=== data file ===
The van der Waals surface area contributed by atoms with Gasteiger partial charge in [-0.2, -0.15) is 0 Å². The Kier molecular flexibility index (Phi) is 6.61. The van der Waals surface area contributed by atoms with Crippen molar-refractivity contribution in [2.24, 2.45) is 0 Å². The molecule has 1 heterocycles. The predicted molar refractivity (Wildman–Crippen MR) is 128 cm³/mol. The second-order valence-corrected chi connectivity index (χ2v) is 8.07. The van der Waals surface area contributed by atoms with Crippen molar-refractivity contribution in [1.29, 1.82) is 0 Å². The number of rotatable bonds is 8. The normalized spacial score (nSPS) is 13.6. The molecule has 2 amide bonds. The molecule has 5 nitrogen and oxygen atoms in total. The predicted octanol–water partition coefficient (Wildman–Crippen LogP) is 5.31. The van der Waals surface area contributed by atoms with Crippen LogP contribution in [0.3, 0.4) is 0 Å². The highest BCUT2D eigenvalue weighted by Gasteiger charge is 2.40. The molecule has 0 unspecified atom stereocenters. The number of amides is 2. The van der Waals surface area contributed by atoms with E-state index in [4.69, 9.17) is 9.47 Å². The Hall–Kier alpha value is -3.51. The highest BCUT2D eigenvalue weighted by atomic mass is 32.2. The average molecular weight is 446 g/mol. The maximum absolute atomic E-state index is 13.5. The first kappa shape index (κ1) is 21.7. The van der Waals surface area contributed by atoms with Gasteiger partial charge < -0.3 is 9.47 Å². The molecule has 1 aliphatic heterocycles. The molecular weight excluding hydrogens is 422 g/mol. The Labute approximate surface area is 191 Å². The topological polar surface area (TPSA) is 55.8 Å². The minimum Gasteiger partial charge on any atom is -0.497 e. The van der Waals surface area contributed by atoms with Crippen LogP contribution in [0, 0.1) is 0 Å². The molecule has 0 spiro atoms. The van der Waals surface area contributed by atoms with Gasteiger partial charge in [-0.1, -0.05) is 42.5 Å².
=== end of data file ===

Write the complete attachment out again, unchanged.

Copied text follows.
The van der Waals surface area contributed by atoms with Gasteiger partial charge in [-0.2, -0.15) is 0 Å². The Kier molecular flexibility index (Phi) is 6.61. The van der Waals surface area contributed by atoms with Crippen molar-refractivity contribution in [2.24, 2.45) is 0 Å². The molecule has 1 heterocycles. The predicted molar refractivity (Wildman–Crippen MR) is 128 cm³/mol. The second-order valence-corrected chi connectivity index (χ2v) is 8.07. The van der Waals surface area contributed by atoms with Crippen molar-refractivity contribution in [1.29, 1.82) is 0 Å². The number of rotatable bonds is 8. The normalized spacial score (nSPS) is 13.6. The molecule has 2 amide bonds. The molecule has 5 nitrogen and oxygen atoms in total. The predicted octanol–water partition coefficient (Wildman–Crippen LogP) is 5.31. The van der Waals surface area contributed by atoms with Crippen LogP contribution in [0.3, 0.4) is 0 Å². The highest BCUT2D eigenvalue weighted by Gasteiger charge is 2.40. The molecule has 0 unspecified atom stereocenters. The number of amides is 2. The van der Waals surface area contributed by atoms with E-state index in [4.69, 9.17) is 9.47 Å². The Hall–Kier alpha value is -3.51. The highest BCUT2D eigenvalue weighted by atomic mass is 32.2. The average molecular weight is 446 g/mol. The maximum absolute atomic E-state index is 13.5. The first kappa shape index (κ1) is 21.7. The van der Waals surface area contributed by atoms with Gasteiger partial charge < -0.3 is 9.47 Å². The molecule has 1 aliphatic heterocycles. The molecular weight excluding hydrogens is 422 g/mol. The Labute approximate surface area is 191 Å². The topological polar surface area (TPSA) is 55.8 Å². The minimum Gasteiger partial charge on any atom is -0.497 e. The van der Waals surface area contributed by atoms with Crippen LogP contribution in [0, 0.1) is 0 Å². The molecule has 0 spiro atoms. The van der Waals surface area contributed by atoms with Gasteiger partial charge in [-0.1, -0.05) is 42.5 Å².